First off, without having an effective lead generation in place, you cannot reach your marketing goals. Leads are converted into sales, which fuel your overall revenue and goals.
According to a HubSpot survey, over 60% of marketers stated lead generation is their main challenge, while 69% of the main focus was converting leads into sales. Thus, marketers know the importance of lead generation.
What Are Lead Magnets?
A lead magnet is a term used in the marketing industry to describe a service or item given away for free in return for collecting contact information. There are various types of lead magnets, including free samples, trial based subscriptions, newsletter signups, white papers, or free consultations. The lead magnet draws people in, making it easier to convert leads into sales. Marketers may also market other related products or services, known as cross-selling, to increase sales.
Understanding Lead Magnets
Users that provide their name, email address, or other information in return for a free sample or another reward it is a form of lead magnet. The purpose of the exchange may or may not be clearly stated. Because of this, there are some forms of lead magnets that are often criticized due to being deceptive.
Different Types of Lead Magnets
There are various types of lead magnets used, but the most common are guides, reports, and tip sheets unavailable unless the prospect provides certain information the marketer is trying to collect. When the lead magnet uses a free resource or guide in return for an email address, name, or other information, the purpose is clear. Usually, the marketer then uses the contact information for the next part of the sales funnel, where they attempt to push the prospect into making a purchase. Generally, this kind of lead magnet works by encouraging people to gain access to unique content.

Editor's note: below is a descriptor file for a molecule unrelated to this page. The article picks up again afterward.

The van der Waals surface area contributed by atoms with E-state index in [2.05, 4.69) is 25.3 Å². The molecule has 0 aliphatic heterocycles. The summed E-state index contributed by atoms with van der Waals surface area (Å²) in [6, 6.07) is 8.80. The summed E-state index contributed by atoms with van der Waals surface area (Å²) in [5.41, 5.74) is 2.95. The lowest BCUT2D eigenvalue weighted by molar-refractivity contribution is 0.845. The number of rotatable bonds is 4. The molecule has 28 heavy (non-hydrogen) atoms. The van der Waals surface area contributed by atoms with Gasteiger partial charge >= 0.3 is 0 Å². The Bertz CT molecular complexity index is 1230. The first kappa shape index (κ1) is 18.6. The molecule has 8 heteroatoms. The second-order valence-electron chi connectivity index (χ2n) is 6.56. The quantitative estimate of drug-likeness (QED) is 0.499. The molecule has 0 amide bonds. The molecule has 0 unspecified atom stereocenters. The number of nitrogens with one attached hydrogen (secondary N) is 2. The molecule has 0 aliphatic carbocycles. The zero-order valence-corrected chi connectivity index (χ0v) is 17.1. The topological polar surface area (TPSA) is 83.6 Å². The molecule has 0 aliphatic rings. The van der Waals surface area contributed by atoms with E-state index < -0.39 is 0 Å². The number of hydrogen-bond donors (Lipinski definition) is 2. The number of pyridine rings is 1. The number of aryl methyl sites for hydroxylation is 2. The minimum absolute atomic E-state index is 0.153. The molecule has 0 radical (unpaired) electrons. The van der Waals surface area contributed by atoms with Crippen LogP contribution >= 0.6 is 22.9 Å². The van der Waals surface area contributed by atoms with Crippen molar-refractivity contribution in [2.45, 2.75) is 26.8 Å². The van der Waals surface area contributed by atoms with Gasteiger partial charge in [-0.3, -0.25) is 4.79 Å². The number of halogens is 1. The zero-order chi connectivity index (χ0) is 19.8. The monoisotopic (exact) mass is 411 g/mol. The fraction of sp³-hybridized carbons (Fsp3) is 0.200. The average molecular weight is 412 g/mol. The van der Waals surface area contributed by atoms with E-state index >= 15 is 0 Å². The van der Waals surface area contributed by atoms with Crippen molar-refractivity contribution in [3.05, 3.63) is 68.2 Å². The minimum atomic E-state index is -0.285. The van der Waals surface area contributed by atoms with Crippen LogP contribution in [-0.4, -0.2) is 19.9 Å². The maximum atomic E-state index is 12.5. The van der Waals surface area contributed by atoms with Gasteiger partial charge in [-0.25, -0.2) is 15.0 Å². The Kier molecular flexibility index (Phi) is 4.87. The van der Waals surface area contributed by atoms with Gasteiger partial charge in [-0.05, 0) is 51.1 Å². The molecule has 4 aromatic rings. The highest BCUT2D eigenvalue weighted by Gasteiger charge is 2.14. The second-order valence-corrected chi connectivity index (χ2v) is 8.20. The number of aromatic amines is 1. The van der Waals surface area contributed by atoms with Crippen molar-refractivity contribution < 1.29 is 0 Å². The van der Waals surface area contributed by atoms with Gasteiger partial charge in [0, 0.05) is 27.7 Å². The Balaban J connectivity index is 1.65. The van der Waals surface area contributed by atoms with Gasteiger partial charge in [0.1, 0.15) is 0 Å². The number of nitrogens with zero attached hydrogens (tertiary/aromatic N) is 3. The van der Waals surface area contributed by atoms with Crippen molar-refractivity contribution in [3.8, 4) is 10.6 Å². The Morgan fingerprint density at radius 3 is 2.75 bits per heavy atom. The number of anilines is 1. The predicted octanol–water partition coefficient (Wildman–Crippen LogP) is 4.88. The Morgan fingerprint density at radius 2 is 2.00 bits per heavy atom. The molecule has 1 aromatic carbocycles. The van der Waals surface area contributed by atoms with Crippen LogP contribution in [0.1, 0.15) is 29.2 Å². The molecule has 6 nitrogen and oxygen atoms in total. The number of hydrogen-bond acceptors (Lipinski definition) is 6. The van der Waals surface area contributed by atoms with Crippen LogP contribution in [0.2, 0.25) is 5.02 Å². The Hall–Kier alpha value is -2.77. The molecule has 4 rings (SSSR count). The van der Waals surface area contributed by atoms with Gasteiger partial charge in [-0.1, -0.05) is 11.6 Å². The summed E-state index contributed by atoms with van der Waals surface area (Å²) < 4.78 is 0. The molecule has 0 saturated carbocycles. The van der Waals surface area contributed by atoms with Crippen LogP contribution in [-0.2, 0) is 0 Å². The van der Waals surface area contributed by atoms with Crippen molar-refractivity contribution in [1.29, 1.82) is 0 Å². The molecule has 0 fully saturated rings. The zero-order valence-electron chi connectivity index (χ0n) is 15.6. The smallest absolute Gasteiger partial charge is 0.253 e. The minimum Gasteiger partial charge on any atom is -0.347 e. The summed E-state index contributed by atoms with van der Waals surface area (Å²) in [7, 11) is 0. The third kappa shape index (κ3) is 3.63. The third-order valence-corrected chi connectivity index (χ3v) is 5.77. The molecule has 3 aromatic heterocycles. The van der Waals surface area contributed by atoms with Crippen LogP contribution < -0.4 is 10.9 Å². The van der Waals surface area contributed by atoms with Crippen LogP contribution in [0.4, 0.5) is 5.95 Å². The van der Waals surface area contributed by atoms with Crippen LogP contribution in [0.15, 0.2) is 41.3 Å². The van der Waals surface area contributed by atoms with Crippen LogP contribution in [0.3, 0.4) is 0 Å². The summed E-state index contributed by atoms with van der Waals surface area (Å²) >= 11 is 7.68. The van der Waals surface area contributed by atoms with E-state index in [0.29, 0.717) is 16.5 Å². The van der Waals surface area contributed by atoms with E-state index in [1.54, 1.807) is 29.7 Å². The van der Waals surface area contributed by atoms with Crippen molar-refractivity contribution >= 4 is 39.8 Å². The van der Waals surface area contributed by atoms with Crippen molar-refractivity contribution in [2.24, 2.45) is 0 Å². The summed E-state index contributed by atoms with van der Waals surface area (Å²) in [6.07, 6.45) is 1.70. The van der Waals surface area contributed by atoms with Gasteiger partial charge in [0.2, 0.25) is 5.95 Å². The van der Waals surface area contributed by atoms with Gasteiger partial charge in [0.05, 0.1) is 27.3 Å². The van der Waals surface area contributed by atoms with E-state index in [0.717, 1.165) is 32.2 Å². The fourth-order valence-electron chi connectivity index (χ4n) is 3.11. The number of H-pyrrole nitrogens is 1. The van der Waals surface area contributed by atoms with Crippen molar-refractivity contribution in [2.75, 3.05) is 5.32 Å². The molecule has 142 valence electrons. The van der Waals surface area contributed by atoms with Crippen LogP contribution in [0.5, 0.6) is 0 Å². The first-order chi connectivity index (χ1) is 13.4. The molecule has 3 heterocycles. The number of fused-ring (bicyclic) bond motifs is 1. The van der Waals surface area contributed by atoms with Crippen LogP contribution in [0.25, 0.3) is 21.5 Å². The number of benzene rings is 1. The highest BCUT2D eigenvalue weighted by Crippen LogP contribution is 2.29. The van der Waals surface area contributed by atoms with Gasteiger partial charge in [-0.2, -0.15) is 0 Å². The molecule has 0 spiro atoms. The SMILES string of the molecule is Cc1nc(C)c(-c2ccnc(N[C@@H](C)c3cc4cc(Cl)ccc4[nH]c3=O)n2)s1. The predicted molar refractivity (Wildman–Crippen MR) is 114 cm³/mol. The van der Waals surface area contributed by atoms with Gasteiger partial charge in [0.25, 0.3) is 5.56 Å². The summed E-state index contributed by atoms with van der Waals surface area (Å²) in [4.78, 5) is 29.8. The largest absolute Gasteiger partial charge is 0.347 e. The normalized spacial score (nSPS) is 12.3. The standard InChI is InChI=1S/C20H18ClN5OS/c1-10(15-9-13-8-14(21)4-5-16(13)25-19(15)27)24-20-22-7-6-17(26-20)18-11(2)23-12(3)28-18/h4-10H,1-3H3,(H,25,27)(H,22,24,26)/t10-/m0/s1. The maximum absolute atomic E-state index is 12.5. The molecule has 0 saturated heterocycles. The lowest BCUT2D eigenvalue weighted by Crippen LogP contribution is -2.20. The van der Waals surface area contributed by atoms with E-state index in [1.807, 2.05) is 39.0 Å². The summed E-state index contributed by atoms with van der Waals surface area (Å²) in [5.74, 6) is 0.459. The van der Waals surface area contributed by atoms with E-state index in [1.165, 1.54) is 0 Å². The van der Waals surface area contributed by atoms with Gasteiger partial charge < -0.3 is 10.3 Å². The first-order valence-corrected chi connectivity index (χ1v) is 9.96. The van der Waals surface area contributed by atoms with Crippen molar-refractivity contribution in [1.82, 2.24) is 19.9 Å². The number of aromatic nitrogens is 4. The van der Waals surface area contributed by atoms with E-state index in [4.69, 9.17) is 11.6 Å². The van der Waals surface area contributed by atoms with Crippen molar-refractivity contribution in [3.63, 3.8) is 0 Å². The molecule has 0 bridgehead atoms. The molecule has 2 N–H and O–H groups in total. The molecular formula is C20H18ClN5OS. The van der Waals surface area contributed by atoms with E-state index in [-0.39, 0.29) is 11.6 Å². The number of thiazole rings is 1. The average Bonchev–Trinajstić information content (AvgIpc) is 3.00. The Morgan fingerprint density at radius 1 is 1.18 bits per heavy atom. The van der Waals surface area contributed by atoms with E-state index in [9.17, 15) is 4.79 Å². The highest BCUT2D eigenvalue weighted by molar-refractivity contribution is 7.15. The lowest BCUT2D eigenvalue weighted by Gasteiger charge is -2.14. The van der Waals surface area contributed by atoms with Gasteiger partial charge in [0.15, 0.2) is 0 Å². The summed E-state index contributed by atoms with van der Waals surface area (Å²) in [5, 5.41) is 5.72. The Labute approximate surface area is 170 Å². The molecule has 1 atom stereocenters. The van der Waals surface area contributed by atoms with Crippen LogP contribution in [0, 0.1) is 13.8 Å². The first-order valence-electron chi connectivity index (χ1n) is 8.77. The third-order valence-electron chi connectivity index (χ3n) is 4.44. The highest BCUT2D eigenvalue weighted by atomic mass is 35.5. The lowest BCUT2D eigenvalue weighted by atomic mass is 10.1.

For instance, “7 Tips To A Real Estate Career” or “10 Simple Repairs That Increase Property Value”. This would be unique and valuable content that isn’t publicly found but requires joining a mailing list or exchanging information. Although some marketers will repackage existing content found online.
A survey or quiz is another type of lead magnets. They work by encouraging the prospect to fill out the questions, then require an exchange of an email address to provide results. Usually, marketers will use themes to match the type of individuals they seeking. For instance, “What Your Car Says About You?” would work for a car dealership. A person interested in trading or buying a car might take the survey but have to provide their email to get the results. Other types of lead magnets include offering free shipping, discount clubs, and other promotional content for physical products sold online or offline.
As with any marketing and lead generation methods, the different types of lead magnets can be used effectively and responsibly or misused. However, marketers that abuse lead magnets often have much lower conversion rates.